German Hill (395 m) is quite prominent on the north Taranaki ring plain; the only evening I’ve been to the top the wind chill was so ferocious we stayed only a few minutes. This night, though, I was hanging around solo on Maude Road, waiting for an after-full moonrise. The sun had set more than an hour before, so the light above is all lunar, as this equation makes clear: f2 at ISO 400 for 60 seconds, on maximum wide. This setting is right at the edge of the Lumix LX3 capability.
There’s an unexpected blue between the moving bands of cloud, and the sweet look of dawn. The highlights are totally blown, admittedly, but without a graduated neutral density filter or any fondness for high dynamic range (HDR) the choice was simple: either get the sky right or the landscape below.
Moonlight photography in winter has one big advantage over other seasons: night comes earlier, moon rises sooner. The same celestial mechanics also favour camerawork on the evenings after full, when the waning moon rises roughly an hour later each night. Let’s take the winter moonrises of July 2011 as an example, say from 40 degrees south (175 deg east). The full moon rises at 5.14, exactly at sunset (usually it’s only close) and on following nights it rises at 6.19, 7.22 and then 8.24pm. Even when we allow another hour or two for the moon to gain some elevation for a brighter light, these times are not too yawny for most people to venture out.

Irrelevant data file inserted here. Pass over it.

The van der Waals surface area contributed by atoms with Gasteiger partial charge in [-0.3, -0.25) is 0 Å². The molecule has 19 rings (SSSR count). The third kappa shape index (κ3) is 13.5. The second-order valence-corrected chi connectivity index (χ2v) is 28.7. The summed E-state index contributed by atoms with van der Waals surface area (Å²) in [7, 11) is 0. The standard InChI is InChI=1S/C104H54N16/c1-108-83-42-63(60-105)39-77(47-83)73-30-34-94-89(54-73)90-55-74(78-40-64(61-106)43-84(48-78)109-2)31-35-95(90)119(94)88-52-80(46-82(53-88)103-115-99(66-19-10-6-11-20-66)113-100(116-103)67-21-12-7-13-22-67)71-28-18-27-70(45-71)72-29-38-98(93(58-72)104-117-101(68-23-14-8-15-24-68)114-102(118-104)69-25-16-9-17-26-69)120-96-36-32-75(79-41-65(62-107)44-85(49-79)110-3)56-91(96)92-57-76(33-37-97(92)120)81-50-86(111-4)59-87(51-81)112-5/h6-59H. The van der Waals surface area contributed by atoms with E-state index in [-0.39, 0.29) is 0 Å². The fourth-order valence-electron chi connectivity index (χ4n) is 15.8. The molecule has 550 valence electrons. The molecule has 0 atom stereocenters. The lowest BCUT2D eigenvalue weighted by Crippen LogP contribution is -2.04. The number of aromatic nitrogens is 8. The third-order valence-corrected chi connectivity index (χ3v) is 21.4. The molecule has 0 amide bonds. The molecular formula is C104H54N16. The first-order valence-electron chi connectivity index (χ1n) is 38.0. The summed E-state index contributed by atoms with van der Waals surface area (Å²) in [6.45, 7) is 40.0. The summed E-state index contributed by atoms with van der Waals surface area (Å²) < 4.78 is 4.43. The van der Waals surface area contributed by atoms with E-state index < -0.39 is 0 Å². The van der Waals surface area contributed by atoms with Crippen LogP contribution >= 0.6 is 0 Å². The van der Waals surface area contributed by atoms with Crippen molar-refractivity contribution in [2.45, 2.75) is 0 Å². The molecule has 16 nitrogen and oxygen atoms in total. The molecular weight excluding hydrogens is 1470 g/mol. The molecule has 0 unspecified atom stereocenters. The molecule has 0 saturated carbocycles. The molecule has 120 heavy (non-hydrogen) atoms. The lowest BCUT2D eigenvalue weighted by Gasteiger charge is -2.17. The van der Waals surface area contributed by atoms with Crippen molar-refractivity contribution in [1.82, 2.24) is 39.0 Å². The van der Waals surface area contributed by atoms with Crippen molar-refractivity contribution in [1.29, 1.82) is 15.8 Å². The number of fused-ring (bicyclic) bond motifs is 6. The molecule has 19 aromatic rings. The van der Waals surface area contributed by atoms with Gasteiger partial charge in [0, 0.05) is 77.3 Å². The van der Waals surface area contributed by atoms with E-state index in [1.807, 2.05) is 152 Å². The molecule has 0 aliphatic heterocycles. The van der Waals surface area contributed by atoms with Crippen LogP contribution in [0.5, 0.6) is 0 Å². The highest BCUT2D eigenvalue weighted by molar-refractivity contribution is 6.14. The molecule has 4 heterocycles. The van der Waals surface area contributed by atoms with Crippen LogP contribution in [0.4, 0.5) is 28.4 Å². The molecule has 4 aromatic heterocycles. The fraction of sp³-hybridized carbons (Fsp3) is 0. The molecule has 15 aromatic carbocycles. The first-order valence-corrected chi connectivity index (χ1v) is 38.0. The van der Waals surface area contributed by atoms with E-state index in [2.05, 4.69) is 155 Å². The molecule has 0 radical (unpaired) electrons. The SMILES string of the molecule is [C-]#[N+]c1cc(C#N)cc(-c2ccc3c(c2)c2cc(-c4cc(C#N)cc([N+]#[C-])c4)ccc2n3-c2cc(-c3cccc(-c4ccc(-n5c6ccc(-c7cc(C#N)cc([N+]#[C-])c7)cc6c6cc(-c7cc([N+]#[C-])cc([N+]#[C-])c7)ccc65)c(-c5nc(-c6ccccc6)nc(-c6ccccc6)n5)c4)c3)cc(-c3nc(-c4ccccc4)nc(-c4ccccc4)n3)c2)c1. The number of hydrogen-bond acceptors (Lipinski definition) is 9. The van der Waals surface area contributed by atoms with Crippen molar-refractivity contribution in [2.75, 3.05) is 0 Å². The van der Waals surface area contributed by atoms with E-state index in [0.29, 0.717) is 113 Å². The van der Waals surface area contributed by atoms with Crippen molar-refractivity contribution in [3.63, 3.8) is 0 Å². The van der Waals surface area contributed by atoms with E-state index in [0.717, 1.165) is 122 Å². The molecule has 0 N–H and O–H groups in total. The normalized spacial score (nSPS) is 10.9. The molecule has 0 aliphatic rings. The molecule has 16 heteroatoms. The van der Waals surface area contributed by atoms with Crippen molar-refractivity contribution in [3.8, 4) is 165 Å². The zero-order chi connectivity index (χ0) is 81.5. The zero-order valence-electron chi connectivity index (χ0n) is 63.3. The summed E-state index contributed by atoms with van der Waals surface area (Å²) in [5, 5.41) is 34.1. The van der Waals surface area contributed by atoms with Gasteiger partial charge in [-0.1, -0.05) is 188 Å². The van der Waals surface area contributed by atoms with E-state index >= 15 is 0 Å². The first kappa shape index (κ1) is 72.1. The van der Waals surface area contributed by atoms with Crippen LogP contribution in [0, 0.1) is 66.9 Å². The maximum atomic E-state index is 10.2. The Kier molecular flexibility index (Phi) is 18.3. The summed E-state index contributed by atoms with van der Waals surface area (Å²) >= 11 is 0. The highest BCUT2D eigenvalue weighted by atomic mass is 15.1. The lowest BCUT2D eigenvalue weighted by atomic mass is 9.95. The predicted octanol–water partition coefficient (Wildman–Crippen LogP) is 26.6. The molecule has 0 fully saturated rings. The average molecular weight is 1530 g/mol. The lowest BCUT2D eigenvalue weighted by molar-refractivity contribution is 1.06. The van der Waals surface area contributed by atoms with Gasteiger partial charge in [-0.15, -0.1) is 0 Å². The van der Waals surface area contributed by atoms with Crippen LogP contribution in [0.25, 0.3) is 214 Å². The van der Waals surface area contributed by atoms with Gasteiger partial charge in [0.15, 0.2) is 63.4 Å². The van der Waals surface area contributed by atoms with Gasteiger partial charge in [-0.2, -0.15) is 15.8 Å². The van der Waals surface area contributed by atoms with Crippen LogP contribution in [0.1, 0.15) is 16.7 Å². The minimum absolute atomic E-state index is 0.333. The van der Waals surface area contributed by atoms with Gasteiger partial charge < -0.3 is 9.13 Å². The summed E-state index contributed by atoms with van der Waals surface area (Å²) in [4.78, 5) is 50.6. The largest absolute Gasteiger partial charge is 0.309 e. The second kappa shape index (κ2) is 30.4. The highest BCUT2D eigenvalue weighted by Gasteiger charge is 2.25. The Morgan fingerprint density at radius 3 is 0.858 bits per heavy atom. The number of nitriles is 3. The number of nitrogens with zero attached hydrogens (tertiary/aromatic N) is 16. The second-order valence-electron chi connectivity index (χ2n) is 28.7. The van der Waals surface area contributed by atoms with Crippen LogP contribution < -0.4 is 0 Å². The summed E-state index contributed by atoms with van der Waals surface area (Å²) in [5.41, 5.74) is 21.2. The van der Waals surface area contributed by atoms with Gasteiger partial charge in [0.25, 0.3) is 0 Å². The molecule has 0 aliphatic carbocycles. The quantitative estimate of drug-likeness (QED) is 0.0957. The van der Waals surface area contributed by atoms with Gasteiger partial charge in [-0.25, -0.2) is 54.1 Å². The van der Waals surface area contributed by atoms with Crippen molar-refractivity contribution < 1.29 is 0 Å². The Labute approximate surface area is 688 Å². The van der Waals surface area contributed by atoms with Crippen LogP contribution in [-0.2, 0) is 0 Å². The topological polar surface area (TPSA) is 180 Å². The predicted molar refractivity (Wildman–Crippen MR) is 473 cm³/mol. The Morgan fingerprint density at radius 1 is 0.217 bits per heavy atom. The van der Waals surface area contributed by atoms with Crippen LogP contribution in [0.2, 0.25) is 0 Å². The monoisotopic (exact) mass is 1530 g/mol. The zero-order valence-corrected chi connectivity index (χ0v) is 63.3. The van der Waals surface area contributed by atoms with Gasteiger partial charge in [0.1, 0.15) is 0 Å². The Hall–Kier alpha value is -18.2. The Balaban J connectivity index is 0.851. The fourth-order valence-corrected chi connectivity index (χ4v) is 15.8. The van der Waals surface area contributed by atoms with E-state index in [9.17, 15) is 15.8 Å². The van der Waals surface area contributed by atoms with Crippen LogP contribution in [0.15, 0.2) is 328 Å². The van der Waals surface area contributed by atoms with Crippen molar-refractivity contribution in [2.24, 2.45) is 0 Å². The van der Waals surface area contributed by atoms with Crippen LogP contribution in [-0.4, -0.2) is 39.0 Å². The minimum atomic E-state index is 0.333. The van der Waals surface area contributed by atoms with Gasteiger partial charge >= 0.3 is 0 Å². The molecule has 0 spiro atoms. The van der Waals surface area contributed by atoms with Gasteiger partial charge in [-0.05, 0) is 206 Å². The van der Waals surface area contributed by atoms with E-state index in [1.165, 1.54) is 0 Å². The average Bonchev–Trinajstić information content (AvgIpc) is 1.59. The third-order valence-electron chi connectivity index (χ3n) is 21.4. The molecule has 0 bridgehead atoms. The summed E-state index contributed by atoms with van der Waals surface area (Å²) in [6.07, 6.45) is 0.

But in summer? This (southern) December the full moon rises at 8.44pm, 4 minutes before sunset, and on the wane it shows at 9.43pm, 10.16pm and 10.53pm. As the summer moon also arcs low, it takes longer to give a good light. Few people find the midnight hours especially creative, particularly outdoors. The secret on these evenings? Get out earlier and play around with starlight or city glow, while you wait for the magic moment.